Analysis Of Chris Mccandless Journey Into The Wild

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Throughout the story of Chris Mccandless, the author Jon Krakauer is able to illustrate many fundamental life lessons through showing Mccandless’ journey into the wild as well as his abrupt separation from society. The purpose behind telling the story of Chris Mccandless is to show how his journey into the wild was caused by the controlling nature of his parents. Due to this Mccandless adopted a unpredictable lifestyle, bouncing from town to town searching for the freedom that he was always denied as a child. This everlasting desire for individuality is also what would lead to Chris’ death on the Stampede Trail.

The lack of freedom and personal choice that Mccandless felt from his parents began at a young age. Chris was raised among 7 other
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He wasn’t antisocial-he always had friends, and everybody liked him-but he could go off and entertain himself for hours. He didn’t seem to need toys or friends. He could be alone without being lonely” - Pg.107,Carine.

This longing for individuality and freedom that Carine documents was never fulfilled when Chris was a child.This explains why he felt such pure happiness when he was free from his parents even if he did lack certain material qualities and at times was not able to feed himself, the risk involved was far outweighed by his feelings of self purpose.

After his graduation from Emory, Chris’ parents expected him to attend law school. Even after at times showing interest in pursuing law school during his first year at Emory, Chris would end up donating his college fund in full to charity. This same indecisiveness about his role in society is also seen in chapter five when Alex is staying in Bullhead City. There he decides to get a job at McDonald’s giving his real name, social security number and even opening a savings account. While on the surface, this looked like an obvious attempt to steady his life and re-enter common society. He explained his current state of mind in a letter to Wayne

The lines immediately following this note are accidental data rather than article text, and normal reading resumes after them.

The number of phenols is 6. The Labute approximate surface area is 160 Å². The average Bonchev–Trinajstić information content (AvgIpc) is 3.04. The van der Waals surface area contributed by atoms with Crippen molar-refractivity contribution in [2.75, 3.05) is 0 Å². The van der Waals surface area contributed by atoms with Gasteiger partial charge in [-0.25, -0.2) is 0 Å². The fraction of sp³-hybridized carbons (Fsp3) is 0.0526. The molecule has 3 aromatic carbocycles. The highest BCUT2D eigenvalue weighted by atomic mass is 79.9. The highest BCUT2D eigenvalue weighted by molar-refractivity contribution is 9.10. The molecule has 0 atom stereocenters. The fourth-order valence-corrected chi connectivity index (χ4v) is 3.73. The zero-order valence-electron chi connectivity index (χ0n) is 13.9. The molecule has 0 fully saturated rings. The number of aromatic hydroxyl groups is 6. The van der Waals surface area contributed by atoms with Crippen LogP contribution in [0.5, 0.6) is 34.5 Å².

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His parents had thrown him party as they were very proud of their son at the time. His parents then also offered to buy him a brand new car. Chris drove an old yellow Datsun, A car most teenagers wouldn’t want anything to do with but to Chris he would have it no other way. On top of his love for his car Chris felt strongly about self-entitlement and working for what you have, because of this he saw the gift of a new car as his parents way of trying to buy his freedom and condescend him.
“-a car that I am strongly attached to-yet they ignore what I say and think I’d actually accept a new car from them! I’m going to have to be real careful not to accept any gifts from them in the future because they will think they have bought my respect.” -Pg.21. Letter to Carine
These hairline triggers would in the end be what pushed Chris Mccandless over the edge. A boy who showed promise to live a great and successful life yet was always just a little different than the people around him. As terrible as it must be to lose a son the way they did, the Mccandless’ know that their behaviors and actions throughout Chris’ childhood is what would lead to the tragic end to a boy with a kind heart, a strong work ethic and just wanted to be a little different
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